The last time I was ever truly lost was in the summer of 2013. It was in St. Petersburg, Russia. I traveled there for work, and after four days of fighting jet lag to cram in sightseeing on the side, I fell asleep on a bus, nodding off over the copy of A Clash of Kings I’d been carrying with me during the trip.
When I woke up, I had no idea how long I’d been out and if I’d missed my stop. The stop was right across the street from my hotel—pretty easy to spot if you’re not asleep. So I tried to ask the bus driver if we’d passed the Park Inn. I didn’t speak Russian and he didn’t speak English, but he nonetheless made it very clear that passengers were not allowed to talk to him.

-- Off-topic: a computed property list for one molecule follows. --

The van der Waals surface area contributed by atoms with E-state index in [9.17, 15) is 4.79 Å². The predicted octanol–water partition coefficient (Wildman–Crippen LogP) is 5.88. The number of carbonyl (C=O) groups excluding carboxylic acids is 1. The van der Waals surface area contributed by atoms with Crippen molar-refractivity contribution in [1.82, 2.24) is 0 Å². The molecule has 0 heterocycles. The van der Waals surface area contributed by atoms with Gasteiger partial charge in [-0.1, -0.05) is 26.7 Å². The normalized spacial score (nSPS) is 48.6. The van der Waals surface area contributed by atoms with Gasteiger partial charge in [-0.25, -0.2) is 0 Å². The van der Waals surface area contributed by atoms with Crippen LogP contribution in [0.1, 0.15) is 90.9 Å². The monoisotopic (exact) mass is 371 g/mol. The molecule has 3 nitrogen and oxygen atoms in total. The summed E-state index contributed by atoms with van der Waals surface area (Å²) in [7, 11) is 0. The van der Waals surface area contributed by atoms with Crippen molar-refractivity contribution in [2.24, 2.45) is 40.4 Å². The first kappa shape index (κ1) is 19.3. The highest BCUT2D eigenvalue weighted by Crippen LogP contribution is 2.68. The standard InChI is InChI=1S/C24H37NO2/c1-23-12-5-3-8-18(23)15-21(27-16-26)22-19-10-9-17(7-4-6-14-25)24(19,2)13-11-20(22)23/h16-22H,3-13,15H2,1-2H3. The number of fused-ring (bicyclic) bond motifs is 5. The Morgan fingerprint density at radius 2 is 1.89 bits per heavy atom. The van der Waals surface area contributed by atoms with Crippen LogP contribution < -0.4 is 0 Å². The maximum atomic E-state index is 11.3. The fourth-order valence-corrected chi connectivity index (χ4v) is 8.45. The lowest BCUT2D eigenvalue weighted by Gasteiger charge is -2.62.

I was saved by a young Russian woman who overheard my distress. She tried to explain to me, in English, how to get back to the hotel (we had definitely already passed it), but perhaps seeing that her directions were not breaking through the fog of my panic, ended up getting off the bus with me at the next stop and drawing me a map. She had perfect winged eyeliner, and once she noticed my book, we talked about Game of Thrones for a while.
The instructions were simple: There was one, long main road, and I just needed to follow it all the way back to the hotel. She warned me it could take a while. I guess I’d had a pretty long nap. I thanked her with the gratitude of the truly desperate, and set off.